Strike Block Would Leave Sandals Union 'Toothless Bulldog'


Tribune Business Editor


The union representing Sandals Royal Bahamian’s line staff would have been “converted into a toothless bulldog” had an injunction preventing it from taking strike action been allowed to persist, the Supreme Court has found.

Acting Justice Ian Winder, in a February 24, 2014, ruling, said that despite the all-inclusive resort’s separate Judicial Review challenge to the Bahamas Hotel, Maintenance and Allied Workers Union’s very existence, the union would be “deprived of legal expectation” should it be prevented from taking lawful industrial action while the allegations against it remained unproven.

However, Acting Justice Winder did grant Sandals Royal Bahamian a temporary 21-day injunction preventing strike action while it appeals his verdict to the Court of Appeal, so the union cannot fully celebrate yet.

Sandals Royal Bahamian and its attorneys, Lennox Paton, had argued that any strike action would breach Section 77 of the Industrial Relations Act. This prevents strike action related to a trade dispute, if the matter is before the Industrial Tribunal or Court of Appeal.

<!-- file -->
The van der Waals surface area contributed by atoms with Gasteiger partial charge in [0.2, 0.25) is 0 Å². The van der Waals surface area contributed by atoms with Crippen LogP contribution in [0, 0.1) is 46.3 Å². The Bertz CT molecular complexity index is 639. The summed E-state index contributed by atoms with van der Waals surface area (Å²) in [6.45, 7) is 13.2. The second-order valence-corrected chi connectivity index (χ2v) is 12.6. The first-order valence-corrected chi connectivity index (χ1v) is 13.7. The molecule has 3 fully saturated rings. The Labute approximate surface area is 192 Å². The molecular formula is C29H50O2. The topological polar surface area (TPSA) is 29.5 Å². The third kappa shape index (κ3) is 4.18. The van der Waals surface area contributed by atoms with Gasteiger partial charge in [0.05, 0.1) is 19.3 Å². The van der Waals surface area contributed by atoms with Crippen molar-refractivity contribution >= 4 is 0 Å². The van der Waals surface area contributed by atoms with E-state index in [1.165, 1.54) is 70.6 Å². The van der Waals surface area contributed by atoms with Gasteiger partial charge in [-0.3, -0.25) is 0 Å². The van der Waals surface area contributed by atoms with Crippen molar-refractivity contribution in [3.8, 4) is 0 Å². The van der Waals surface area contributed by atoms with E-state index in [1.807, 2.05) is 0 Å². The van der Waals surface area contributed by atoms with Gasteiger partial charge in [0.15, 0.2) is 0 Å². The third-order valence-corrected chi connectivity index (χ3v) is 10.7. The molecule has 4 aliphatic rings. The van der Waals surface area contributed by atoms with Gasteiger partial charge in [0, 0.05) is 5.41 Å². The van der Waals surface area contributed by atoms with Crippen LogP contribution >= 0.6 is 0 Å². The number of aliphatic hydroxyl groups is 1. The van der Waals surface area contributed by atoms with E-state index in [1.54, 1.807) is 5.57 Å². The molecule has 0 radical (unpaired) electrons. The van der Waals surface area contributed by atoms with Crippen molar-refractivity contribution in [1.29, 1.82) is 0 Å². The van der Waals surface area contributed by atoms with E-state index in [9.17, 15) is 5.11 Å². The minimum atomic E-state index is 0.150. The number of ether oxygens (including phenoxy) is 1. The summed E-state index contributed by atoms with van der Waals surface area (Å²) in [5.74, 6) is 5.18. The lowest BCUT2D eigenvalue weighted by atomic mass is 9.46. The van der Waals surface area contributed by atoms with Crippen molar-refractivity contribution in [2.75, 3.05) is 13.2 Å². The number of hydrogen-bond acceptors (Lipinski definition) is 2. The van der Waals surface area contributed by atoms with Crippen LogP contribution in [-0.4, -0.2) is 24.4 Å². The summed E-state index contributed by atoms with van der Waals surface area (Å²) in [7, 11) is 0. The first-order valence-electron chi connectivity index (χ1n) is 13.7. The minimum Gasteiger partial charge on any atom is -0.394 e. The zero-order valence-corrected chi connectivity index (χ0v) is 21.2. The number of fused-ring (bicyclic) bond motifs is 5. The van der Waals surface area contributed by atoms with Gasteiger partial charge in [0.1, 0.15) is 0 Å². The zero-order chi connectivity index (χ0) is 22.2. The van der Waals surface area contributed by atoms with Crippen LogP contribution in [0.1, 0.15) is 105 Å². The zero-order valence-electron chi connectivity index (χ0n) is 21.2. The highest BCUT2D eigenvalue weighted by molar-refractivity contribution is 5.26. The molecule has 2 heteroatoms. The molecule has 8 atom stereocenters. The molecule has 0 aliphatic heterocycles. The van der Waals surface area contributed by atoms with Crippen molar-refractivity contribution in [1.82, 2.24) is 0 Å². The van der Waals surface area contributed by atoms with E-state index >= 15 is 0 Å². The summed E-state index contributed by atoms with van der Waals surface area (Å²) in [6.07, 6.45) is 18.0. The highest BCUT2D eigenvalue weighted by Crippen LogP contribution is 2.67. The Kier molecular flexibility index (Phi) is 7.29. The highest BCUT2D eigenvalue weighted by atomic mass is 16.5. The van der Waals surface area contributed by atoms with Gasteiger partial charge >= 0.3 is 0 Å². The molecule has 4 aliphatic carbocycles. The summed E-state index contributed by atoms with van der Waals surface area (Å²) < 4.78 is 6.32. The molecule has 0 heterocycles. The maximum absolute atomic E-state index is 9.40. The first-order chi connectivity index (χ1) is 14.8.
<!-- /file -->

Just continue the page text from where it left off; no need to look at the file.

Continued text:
The resort has launched a separate Judicial Review action, which is currently before the Court of Appeal, that challenges the “very basis” for the union’s existence.

It argued that permitting the union to follow through with industrial action, following its January 30, 2014, strike vote would “render nugatory” the Judicial Review matter, something the Industrial Relations Act is designed to prevent.

However, in overturning the initial strike-barring injunction he granted Sandals Royal Bahamian on January 31, 2014, Acting Justice Winder said the resort could not use Section 77 as a basis for its continuance.

This was because the Judicial Review action did not originate from a trade dispute filed with the Industrial Tribunal.

Finding that Sandals Royal Bahamian could only apply for an injunction under the Supreme Court Act, Acting Justice Winder noted the resort’s argument that the ‘leave to appeal’ granted over its Judicial Review action showed its “prospects of success” in that matter were good.